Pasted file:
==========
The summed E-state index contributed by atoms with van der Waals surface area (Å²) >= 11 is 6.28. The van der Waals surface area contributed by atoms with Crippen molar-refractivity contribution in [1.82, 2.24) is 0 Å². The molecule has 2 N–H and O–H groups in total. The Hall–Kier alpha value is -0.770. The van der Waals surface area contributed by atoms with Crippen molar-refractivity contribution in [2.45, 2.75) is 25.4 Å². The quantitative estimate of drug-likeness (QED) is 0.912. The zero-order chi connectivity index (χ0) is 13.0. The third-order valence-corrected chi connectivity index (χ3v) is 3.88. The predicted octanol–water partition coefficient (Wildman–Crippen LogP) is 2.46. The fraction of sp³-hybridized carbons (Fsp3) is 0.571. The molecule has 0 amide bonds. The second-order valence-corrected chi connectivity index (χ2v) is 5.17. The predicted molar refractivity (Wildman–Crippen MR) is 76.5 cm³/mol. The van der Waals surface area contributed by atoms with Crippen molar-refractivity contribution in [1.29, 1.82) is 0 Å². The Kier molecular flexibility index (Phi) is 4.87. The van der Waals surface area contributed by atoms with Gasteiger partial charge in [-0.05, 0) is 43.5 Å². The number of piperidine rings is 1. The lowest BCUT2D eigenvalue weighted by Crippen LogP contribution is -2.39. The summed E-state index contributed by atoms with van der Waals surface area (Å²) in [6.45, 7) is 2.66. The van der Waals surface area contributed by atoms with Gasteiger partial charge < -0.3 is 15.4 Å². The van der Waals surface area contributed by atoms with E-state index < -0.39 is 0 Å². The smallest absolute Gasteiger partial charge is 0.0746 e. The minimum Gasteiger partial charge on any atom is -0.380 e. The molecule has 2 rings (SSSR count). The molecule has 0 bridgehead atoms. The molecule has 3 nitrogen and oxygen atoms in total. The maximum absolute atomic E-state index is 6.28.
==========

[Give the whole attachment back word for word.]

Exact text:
The summed E-state index contributed by atoms with van der Waals surface area (Å²) >= 11 is 6.28. The van der Waals surface area contributed by atoms with Crippen molar-refractivity contribution in [1.82, 2.24) is 0 Å². The molecule has 2 N–H and O–H groups in total. The Hall–Kier alpha value is -0.770. The van der Waals surface area contributed by atoms with Crippen molar-refractivity contribution in [2.45, 2.75) is 25.4 Å². The quantitative estimate of drug-likeness (QED) is 0.912. The zero-order chi connectivity index (χ0) is 13.0. The third-order valence-corrected chi connectivity index (χ3v) is 3.88. The predicted octanol–water partition coefficient (Wildman–Crippen LogP) is 2.46. The fraction of sp³-hybridized carbons (Fsp3) is 0.571. The molecule has 0 amide bonds. The second-order valence-corrected chi connectivity index (χ2v) is 5.17. The predicted molar refractivity (Wildman–Crippen MR) is 76.5 cm³/mol. The van der Waals surface area contributed by atoms with Crippen molar-refractivity contribution in [1.29, 1.82) is 0 Å². The Kier molecular flexibility index (Phi) is 4.87. The van der Waals surface area contributed by atoms with Gasteiger partial charge in [-0.05, 0) is 43.5 Å². The number of piperidine rings is 1. The lowest BCUT2D eigenvalue weighted by Crippen LogP contribution is -2.39. The summed E-state index contributed by atoms with van der Waals surface area (Å²) in [6.45, 7) is 2.66. The van der Waals surface area contributed by atoms with Gasteiger partial charge < -0.3 is 15.4 Å². The van der Waals surface area contributed by atoms with E-state index < -0.39 is 0 Å². The smallest absolute Gasteiger partial charge is 0.0746 e. The minimum Gasteiger partial charge on any atom is -0.380 e. The molecule has 2 rings (SSSR count). The molecule has 0 bridgehead atoms. The molecule has 3 nitrogen and oxygen atoms in total. The maximum absolute atomic E-state index is 6.28.